ps = PowerShell.Create()
def PsRunScript(script):
    ps.Commands.Clear()
    ps.Commands.AddScript(script)
    result = ps.Invoke()
    rlist = []
    for r in result:
        rlist.append(r)
    return rlist

class ParseResult:
    def __init__(self, scriptDefinition, tupleResult):
        self.ScriptDefinition = scriptDefinition
        self.Ast = tupleResult[0]
        self.Tokens = tupleResult[1]
        self.Errors = tupleResult[2]

    def PrintAst(self):
        print(self.ast.Extent.Text)

    def PrintErrors(self):
        for e in self.Errors:
            print(str(e))

    def PrintTokens(self):
        for t in self.Tokens:
            print(str(t))

    def FindAst(self, astname):
        Func = getattr(System, "Func`2")
        func = Func[System.Management.Automation.Language.Ast, bool](lambda a : type(a).__name__ == astname)
        asts = self.Ast.FindAll(func, True)
        return asts

def ParseScript(scriptDefinition):
    token = None
    error = None
    # this returns a tuple of ast, tokens, and errors rather than the c# out parameter
    ast = Parser.ParseInput(scriptDefinition, token, error)
    # ParseResult will bundle the 3 parts into something more easily consumed.
    pr = ParseResult(scriptDefinition, ast)
    return pr

def ParseFile(filePath):
    token = None
    error = None
    # this returns a tuple of ast, tokens, and errors rather than the c# out parameter
    ast = Parser.ParseFile(filePath, token, error)
    # ParseResult will bundle the 3 parts into something more easily consumed.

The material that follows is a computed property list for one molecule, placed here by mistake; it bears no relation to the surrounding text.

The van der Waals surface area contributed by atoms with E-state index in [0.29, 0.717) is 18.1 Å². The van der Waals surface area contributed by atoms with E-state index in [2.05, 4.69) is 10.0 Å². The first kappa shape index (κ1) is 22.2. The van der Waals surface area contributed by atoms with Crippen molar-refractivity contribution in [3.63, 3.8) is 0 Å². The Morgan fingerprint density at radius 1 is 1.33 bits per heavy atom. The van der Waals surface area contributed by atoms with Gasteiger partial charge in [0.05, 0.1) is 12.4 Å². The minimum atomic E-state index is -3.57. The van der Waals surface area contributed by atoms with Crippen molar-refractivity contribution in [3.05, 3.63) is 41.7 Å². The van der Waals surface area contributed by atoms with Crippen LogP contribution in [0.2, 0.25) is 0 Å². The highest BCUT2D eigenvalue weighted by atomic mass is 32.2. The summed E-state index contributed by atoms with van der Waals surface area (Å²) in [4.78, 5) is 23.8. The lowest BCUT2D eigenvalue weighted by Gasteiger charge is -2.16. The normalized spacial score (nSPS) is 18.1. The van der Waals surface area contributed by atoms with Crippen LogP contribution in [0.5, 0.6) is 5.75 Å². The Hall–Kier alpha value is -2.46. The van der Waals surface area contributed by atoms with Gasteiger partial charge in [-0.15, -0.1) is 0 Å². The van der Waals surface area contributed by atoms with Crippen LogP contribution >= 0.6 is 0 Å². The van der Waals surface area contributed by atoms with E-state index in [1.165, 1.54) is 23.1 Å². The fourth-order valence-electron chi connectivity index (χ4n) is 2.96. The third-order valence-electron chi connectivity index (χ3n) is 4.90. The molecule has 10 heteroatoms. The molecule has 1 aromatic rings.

pr = ParseResult(filePath, ast)
    return pr

def PrintResults(result):
    for r in result:
        print(r)

I really wanted to mimic the PowerShell AST methods with some more friendly Python functions.
To create the FindAst() function, I needed to combine the delegate in c# with the lambda feature in Python.
Normally, in PowerShell, this would look like:

$ast.FindAll({$args[0] -is [System.Management.Automation.Language.CommandAst]}, $true)

But I thought from a Python script, it would easier to use the name of the type.
You still need to know the name of the type,
but bing is great for that sort of thing.
As I said, I don’t really know the Python language,
so I expect there are better ways to handle the Collection[PSObject] that Invoke() returns.
I found that I had to iterate over the result no matter what, so I built it into the convenience function.
Anyone with suggestions is more than welcome to improve this.

The glory

Now that we have the base module together, we can write some pretty simple Python to
execute our PowerShell scripts.
Invoking a PowerShell script is now as easy as:

#!/usr/bin/python3

from pspython import *

scriptDefinition = 'Get-ChildItem'
print(f"Run the script: '{scriptDefinition}")
result = PsRunScript(scriptDefinition)
PrintResults(result)
/root/__pycache__
/root/dotnet-install.sh
/root/get-pip.py
/root/grr.py
/root/hosted.runtimeconfig.json
/root/pspar.py
/root/pspython.py
/root/psrun.py

You’ll notice that the output is not formatted by PowerShell.
This is because Python is just taking the .NET objects and (essentially) calling ToString() on them.

It’s also possible to retrieve objects and then manage formatting via PowerShell.
This example retrieves objects via Get-ChildItem,
selects those files that start with “ps” in Python,
and then creates a string result in table format.

scriptDefinition = 'Get-ChildItem'